The property spoke to us. It wasn’t totally flat, it undulated a bit, and we really liked that. It was flanked by vineyards, which we also loved. In our minds we weren’t sure that we were fully ready to make the commitment, but we decided to go for it anyway.

We had to do a lot of work on it right away; it needed perimeter fencing, we needed an animal barn, and we needed to renovate the space for the farm store.

Q: Your farm is so new; is it done, or are you still building it?

We still have a lot to do, but we have transitioned the flock from the leased land to the farm in Cutchogue, and we have grown our flock to 111 sheep, most of it organic growth through lambing.

In addition to the sheep, we have 500 laying hens producing eggs, 200 chicks that will be future egg layers, and 10 tamworth pigs—they’re an old English heritage breed.   With our animals we tend to focus on raising heritage breeds.

In the summer, we grew produce for our farm store from a two acre vegetable plot on the property.  We just finished planting 145 lbs of garlic that we’ll be harvesting next summer.

We’ve had the farm stand up since last fall, and now have plans in the works to build out our cheese making operation, which is a more daunting task.

In comparison the wool is relatively easy; you shear the sheep a couple of times a year, and send it to a mill to be processed into yarn; for the meat you have to find a USDA approved facility to process the cuts and that’s not too hard; but the cheese is more involved. Beyond the significant capital investment in the equipment and a structure, it’s definitely more of a process.

Q: What can visitors to 8 Hands Farm expect?

As a business we are still evolving in terms of product offering.   Right now we’re open to the public on Friday, Saturday and Sunday from 10 to 5, and we’ll do that through the end of the holidays. After that we will likely be open on Saturdays and Sundays through the winter.  In the summer we’re open 5 days a week.

We sell a broad range of products in the store, and for those who are interested, my daughter loves to give tours, show people the animals, and talk about the farm.

Our farm store overlooks the pastures.  People love to just take in the view of the pastures and watch the animals grazing.   It is very serene and relaxing.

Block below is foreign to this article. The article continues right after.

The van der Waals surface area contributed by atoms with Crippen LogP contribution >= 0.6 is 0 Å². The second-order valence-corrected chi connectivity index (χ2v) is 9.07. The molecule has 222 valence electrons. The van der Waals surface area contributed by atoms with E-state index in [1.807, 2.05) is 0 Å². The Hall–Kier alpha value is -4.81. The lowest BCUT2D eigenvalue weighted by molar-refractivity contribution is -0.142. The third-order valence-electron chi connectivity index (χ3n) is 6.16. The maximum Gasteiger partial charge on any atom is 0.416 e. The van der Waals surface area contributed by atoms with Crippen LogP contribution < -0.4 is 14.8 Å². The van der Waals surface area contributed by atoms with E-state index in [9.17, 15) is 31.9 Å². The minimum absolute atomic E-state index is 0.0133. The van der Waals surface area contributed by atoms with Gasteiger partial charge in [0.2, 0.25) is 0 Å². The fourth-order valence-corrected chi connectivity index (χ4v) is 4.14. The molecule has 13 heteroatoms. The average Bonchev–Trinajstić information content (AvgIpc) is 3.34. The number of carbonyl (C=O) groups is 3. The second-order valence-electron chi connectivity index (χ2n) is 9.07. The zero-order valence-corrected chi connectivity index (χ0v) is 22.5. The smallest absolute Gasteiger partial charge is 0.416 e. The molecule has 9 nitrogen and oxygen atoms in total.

Q: What do you stock in the store?

On an ongoing basis we have eggs and various pastured meats—we’ll have lamb in December.  We have lots of yarn from our flock that we had processed at a US based mill but I also work with a local artist who hand dyes and spins my roving to create the most exquisite yarns.  I work with other knitters who transform the yarns into one of a kind knit items for people who love our yarn but don’t knit.   We have scarves, cowls, fingerless gloves and felted hand bags.

I carry beautiful sheep horn jewelry made by Susan Pridham, owner of Blue Ruth in Greenport—my husband cuts and polishes the horn, and she designs the jewelry. We have wonderful local products, like coffee from Aldo’s, and in the summer we’ll have vegetables.

We also have lanolin skin care products. It’s not our lanolin—which is really quite a lot of work to extract from fleece and process to be cosmetic grade.  But I noticed that after we’d shear the sheep and I had handled fleeces all day, my hands were so soft and smooth from all the lanolin that’s naturally found in the fleece, so I became interested in lanolin.  I met a long island woman at a local fiber fair who made wonderful lanolin based skin care products, and we started carrying them. She makes other things for me too; I milked some of our sheep this summer and she made these wonderful soaps with the milk.

In short, our store is full of our farm’s products, and hand crafted treasures from our community.

Enjoy these scenes of 8 Hands Farm, shot by Kim Caldwell.